Time spent (minutes per month) on websites was down across all industries in the U.S. in 2016, according to an Adobe report. “Despite time spent being down, visit rates are up 4% year-over-year across all industries,” CMO Adobe wrote. This makes sense. The simpler, faster and more convenient you make your website, the more likely a customer/donor is to come back.

‘Time spent’ and ‘pages viewed’ are lousy and dangerous metrics. (See Agitator Vanity Metrics.) They reflect the cult of the old volume approach that has dominated web management thinking (not to mention direct mail thinking) for too long.

Websites that folks have to use (the DMV site for renewal of a driver’s license or a technical support site) can have high ‘time spent’ and ‘pages viewed’  — but these metrics simply reflect dreadful design and management.

Make no mistake. The most successful companies and nonprofits have optimized the design and management of their sites to save donors and consumers time. In our ‘always-on’ world we ignore the donors’ need for speed and convenience at our peril.

Sure, traditional marketers and communications folks are trained to get the attention of potential donors. But this is the wrong focus, wrong priority at a time when donors are jumping ship and switching causes in near epidemic proportions.

Rather than spend unnecessary time and expense in trying to attract donors we don’t have, we’d be better off paying attention to the donors and frequent visitors to our websites — and provide them quick and easy access to the information they want.

Note: Quick and easy access to the information the donor and frequent visitor wants. Not what we think they should have.

What job are frequent visitors hiring our website to do? What job are donors hiring our website to do? The path to poor performance is paved with trying to force your organization’s perception of itself onto donors. (See Agitator Milkshake Mistakes.)

I suspect that very few organizations can honestly answer those questions because only a few organizations bother to survey their site’s donors and frequent visitors to find out what top tasks they want the website to perform.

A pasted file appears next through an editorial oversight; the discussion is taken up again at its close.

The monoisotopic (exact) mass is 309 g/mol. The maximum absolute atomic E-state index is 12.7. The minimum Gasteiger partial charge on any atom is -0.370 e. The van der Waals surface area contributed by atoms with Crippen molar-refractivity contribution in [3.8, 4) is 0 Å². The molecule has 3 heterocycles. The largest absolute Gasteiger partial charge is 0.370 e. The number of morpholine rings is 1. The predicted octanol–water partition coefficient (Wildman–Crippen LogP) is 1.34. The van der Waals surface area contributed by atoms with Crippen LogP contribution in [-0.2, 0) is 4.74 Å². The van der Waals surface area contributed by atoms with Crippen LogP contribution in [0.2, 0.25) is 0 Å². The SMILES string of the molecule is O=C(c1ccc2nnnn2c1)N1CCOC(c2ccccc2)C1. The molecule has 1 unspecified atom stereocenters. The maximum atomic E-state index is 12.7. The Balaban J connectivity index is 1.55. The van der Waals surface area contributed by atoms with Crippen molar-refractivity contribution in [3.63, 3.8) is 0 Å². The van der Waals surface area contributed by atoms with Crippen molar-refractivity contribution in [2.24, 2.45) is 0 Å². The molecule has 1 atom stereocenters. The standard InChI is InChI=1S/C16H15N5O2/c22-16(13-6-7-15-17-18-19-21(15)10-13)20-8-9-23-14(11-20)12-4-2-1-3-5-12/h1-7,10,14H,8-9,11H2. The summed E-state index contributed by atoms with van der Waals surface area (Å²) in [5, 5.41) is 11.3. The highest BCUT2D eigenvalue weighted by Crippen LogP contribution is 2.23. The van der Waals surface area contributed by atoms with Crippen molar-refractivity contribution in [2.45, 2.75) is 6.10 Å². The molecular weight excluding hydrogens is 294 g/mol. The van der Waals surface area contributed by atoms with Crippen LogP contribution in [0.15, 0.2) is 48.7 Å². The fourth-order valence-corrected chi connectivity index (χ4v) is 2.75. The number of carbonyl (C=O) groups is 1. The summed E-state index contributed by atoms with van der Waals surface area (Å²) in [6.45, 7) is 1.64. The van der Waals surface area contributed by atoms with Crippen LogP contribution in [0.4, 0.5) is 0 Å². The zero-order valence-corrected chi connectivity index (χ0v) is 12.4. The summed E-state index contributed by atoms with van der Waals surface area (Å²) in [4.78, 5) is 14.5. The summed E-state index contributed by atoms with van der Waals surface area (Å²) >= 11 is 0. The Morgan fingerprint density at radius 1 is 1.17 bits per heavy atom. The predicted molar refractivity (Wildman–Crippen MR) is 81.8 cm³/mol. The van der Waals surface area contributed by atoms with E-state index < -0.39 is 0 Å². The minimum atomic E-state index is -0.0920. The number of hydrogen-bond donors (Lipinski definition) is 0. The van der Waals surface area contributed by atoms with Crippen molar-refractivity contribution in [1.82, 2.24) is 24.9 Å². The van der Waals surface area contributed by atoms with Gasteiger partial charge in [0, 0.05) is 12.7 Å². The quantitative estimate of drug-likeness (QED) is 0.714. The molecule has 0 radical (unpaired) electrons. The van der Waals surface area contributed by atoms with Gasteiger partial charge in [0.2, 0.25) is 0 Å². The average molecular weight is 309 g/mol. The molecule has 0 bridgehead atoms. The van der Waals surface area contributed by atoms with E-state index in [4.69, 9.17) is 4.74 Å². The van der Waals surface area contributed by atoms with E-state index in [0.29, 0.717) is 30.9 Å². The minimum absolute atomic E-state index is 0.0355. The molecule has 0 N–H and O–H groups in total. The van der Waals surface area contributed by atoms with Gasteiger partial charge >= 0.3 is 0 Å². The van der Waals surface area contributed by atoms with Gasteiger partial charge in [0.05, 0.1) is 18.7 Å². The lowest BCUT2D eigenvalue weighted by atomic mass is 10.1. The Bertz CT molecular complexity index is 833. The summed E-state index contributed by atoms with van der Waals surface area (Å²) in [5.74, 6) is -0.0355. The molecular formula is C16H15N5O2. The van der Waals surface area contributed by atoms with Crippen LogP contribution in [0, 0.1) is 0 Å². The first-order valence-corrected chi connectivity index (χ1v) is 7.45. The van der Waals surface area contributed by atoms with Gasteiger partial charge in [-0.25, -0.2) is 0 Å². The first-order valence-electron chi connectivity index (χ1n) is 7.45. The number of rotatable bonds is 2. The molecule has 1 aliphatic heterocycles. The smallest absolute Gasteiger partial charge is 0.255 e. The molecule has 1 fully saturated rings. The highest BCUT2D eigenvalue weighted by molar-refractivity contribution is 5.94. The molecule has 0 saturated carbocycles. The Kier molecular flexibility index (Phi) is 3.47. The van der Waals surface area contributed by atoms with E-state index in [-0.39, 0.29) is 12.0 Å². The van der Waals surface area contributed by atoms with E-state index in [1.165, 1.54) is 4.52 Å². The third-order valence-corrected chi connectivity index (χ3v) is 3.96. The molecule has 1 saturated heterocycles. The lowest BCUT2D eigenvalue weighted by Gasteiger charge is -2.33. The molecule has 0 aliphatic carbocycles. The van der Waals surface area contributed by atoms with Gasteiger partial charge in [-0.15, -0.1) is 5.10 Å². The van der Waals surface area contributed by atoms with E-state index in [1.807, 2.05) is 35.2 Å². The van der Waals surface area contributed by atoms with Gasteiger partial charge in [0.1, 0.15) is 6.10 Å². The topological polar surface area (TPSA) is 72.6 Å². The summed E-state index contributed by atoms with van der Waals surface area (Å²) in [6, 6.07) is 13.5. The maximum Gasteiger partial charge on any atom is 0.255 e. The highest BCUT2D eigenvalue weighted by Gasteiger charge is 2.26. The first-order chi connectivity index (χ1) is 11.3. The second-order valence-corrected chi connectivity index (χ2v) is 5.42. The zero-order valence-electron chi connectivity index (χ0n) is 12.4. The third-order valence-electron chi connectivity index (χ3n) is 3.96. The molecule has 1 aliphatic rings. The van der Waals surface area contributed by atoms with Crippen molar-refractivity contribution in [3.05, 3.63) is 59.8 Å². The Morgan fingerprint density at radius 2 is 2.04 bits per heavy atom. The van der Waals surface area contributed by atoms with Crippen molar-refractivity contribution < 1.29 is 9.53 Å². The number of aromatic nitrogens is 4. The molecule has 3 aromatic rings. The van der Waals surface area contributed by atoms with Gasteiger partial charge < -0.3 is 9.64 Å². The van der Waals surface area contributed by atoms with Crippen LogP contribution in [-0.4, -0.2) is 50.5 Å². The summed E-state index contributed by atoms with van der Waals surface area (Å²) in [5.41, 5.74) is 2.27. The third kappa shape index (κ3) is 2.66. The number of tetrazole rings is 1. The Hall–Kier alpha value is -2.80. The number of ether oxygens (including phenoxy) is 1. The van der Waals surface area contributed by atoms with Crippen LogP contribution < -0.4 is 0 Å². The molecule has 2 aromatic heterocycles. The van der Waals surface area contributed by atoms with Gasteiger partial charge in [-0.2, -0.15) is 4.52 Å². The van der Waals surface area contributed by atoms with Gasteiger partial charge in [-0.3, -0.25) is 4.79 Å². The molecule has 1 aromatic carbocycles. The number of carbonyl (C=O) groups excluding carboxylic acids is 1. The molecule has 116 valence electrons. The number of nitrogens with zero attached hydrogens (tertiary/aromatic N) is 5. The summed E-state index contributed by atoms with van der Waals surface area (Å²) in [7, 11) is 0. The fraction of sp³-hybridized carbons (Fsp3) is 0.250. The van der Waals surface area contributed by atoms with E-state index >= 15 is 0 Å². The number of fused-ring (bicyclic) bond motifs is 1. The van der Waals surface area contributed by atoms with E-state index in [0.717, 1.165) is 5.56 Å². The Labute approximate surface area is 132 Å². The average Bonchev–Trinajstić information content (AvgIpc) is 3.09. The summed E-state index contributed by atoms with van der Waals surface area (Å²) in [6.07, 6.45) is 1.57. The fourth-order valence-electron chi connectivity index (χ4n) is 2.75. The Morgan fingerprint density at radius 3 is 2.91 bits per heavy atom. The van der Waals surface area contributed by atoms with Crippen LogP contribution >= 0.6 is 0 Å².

I guarantee that DONATE is not a top task. (Unless you’re driving folks to the site with special landing pages.) Yet site, after site, after countless sites have the ‘Donate’ button plastered right there on the front page.

If the organization is a health charity chances are that both donors and frequent visitors are using the site to get answers to questions, to solve problems, seek support. And then, having done that they may respond to the ‘Donate’ button.

So, think about removing the ‘Donate’ button from your homepage and lots of other places on your site — UNLESS you know for sure that users of your website are hiring it to make their job of giving money easier.

Of course, I’m over-simplifying. I’m not recommending a wholesale deletion of ‘Donate’ buttons.  What I am recommending is that we all need to be devoting more time, energy and resources in understand why the ‘best’ of visitors (donors and frequent users) to our websites are coming there.

I urge you to read an earlier Agitator post — How To Make Your Website a Fundraising Winner — for a terrific case study of the process the Norwegian Cancer Society followed to re-design their website. Apart from noting the 250% increase in revenue and a 90% increase in monthly giving, the most fundamentally important point is the time and study the organization invested in finding out what top task visitors wanted the site to perform.

AND PLEASE … also pay attention to the Comments to this post from Agitator readers.

Isn’t it time your organization undertook a serious study of what Top Tasks your donors and frequent visitors would like your site to perform?

Roger

 

 

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